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Old 08-07-2012, 02:35 PM   #1
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DWV, slab on grade questions


Slab on grade. One story, one room, basically. See pics. The first pic is the general layout. Double stud wall addition to a dry cabin. The second pic shows a stack near the toilet where a vent will go up and a drain will go down to the building drain. (1)The toilet flange should be level w/ the top of the concrete, yes? (2) When running 2" individual drains at 90 degrees to a 3" building drain, is it better to connect them w/ a 3-3-2 wye and a 2" 1/8th-bend, or use a 3-3-2 combo T-wye? Both will by running and lying horizontally. (3) The sink and washing machine will have a 1.5" vent line tied to the 3" stack at the toilet. The shower will not have its own vent. It is my understanding that a single bathroom needs only one vent (wet venting) so this should be OK, no? The upper right line in the first pic will run to a kitchen sink in a built structure and will have an AAV for venting. (4) The second pic, lower left corner, is how the toilet will connect to the building drain. Any gross errors, or too many to list? Thanks for the feedback.
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Old 08-07-2012, 02:40 PM   #2
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BTW: In the second pic, where it says to "drop down...." that text is an error. I forgot to hit the Enter button when I changed it. That will be a 4" wye-T.

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Old 08-07-2012, 08:06 PM   #3
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1. Flange flush with or on top of finish floor
2. Not sure your point. They are basically the same. Perhaps you are asking about putting a piece of pipe between the fittings? either way is fine.
3. One vent for the bathroom as you describe won't pass in my area. I cannot horizontal wet vent, only vertical- perhaps in yours?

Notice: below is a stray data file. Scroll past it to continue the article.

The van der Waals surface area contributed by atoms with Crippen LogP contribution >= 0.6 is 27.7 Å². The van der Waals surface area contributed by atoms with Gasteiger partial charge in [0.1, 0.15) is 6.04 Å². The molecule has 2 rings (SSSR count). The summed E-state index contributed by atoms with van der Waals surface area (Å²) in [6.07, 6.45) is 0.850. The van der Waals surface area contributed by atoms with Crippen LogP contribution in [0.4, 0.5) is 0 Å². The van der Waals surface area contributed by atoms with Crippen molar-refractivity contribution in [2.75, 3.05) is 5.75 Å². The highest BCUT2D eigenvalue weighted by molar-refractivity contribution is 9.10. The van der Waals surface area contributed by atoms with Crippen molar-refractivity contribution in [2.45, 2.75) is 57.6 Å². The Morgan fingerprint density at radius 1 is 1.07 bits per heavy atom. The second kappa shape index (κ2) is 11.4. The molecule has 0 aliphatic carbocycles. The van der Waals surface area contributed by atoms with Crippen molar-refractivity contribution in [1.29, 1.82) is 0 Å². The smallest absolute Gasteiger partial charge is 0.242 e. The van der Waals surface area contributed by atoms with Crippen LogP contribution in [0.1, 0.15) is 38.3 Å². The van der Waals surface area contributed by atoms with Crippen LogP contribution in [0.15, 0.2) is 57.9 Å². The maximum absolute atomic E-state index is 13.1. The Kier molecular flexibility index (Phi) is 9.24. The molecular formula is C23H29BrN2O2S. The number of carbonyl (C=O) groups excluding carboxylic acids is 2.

4. You should use a vertical san tee, not a wye when branching to the toilet.

Very few plumbers in my area refer to wye/45's(combination wye eighth bend) as a wye-t, usually they call it a T-Y Are we talking about the same thing?
Where is this project? Do you know what code is used there?
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Old 08-07-2012, 09:02 PM   #4
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Your location is very important here, as none of that would work where i'm at, because each fixture requires it's own individual vent.
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Old 08-08-2012, 01:09 AM   #5
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2. They are basically the same. either way is fine. It's just that the T-Y is smoother and I don't have to make up the fitting. Glad either will work, but I found T-Y's and like them better (gut feeling).

3. One vent for the bathroom as you describe won't pass in my area. I cannot horizontal wet vent, only vertical- perhaps in yours? Good point. I will check on that. If the shower needs a vent, too, I will work one in somehow.

4. You should use a vertical san tee, not a wye when branching to the toilet. OK. If the sanitary T is acceptable, I will use it. I also found T-Y's that, again, feel better to the gut.

Very few plumbers in my area refer to wye/45's(combination wye eighth bend) as a wye-t, usually they call it a T-Y Are we talking about the same thing? Yes. I am not a plumber, as you can tell.

Where is this project? Fairbanks, AK. I should have mentioned that.